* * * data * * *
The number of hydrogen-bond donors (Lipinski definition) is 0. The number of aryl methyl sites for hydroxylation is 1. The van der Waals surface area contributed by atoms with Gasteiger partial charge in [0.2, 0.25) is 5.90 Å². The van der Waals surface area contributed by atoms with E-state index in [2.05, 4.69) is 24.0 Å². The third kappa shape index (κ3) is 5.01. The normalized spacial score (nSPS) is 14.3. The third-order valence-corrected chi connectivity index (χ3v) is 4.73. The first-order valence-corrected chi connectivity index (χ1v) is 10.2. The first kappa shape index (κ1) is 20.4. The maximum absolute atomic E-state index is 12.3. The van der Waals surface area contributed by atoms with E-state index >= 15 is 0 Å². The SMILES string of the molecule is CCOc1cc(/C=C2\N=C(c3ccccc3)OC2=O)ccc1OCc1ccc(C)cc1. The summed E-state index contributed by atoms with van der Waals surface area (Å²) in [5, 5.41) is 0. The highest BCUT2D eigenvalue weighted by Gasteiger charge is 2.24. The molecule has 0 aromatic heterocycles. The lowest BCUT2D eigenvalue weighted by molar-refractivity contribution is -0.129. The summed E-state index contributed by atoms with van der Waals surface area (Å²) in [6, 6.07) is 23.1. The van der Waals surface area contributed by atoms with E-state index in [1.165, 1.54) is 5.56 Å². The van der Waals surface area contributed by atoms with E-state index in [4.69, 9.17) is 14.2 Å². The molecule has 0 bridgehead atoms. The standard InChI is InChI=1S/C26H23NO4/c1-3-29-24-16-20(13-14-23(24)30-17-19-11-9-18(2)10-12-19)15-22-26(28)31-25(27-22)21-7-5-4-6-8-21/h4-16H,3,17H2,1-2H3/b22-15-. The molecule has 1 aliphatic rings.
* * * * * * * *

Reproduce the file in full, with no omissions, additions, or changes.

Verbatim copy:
The number of hydrogen-bond donors (Lipinski definition) is 0. The number of aryl methyl sites for hydroxylation is 1. The van der Waals surface area contributed by atoms with Gasteiger partial charge in [0.2, 0.25) is 5.90 Å². The van der Waals surface area contributed by atoms with E-state index in [2.05, 4.69) is 24.0 Å². The third kappa shape index (κ3) is 5.01. The normalized spacial score (nSPS) is 14.3. The third-order valence-corrected chi connectivity index (χ3v) is 4.73. The first-order valence-corrected chi connectivity index (χ1v) is 10.2. The first kappa shape index (κ1) is 20.4. The maximum absolute atomic E-state index is 12.3. The van der Waals surface area contributed by atoms with E-state index >= 15 is 0 Å². The SMILES string of the molecule is CCOc1cc(/C=C2\N=C(c3ccccc3)OC2=O)ccc1OCc1ccc(C)cc1. The summed E-state index contributed by atoms with van der Waals surface area (Å²) in [5, 5.41) is 0. The highest BCUT2D eigenvalue weighted by Gasteiger charge is 2.24. The molecule has 0 aromatic heterocycles. The lowest BCUT2D eigenvalue weighted by molar-refractivity contribution is -0.129. The summed E-state index contributed by atoms with van der Waals surface area (Å²) in [6, 6.07) is 23.1. The van der Waals surface area contributed by atoms with E-state index in [1.165, 1.54) is 5.56 Å². The van der Waals surface area contributed by atoms with E-state index in [4.69, 9.17) is 14.2 Å². The molecule has 0 bridgehead atoms. The standard InChI is InChI=1S/C26H23NO4/c1-3-29-24-16-20(13-14-23(24)30-17-19-11-9-18(2)10-12-19)15-22-26(28)31-25(27-22)21-7-5-4-6-8-21/h4-16H,3,17H2,1-2H3/b22-15-. The molecule has 1 aliphatic rings.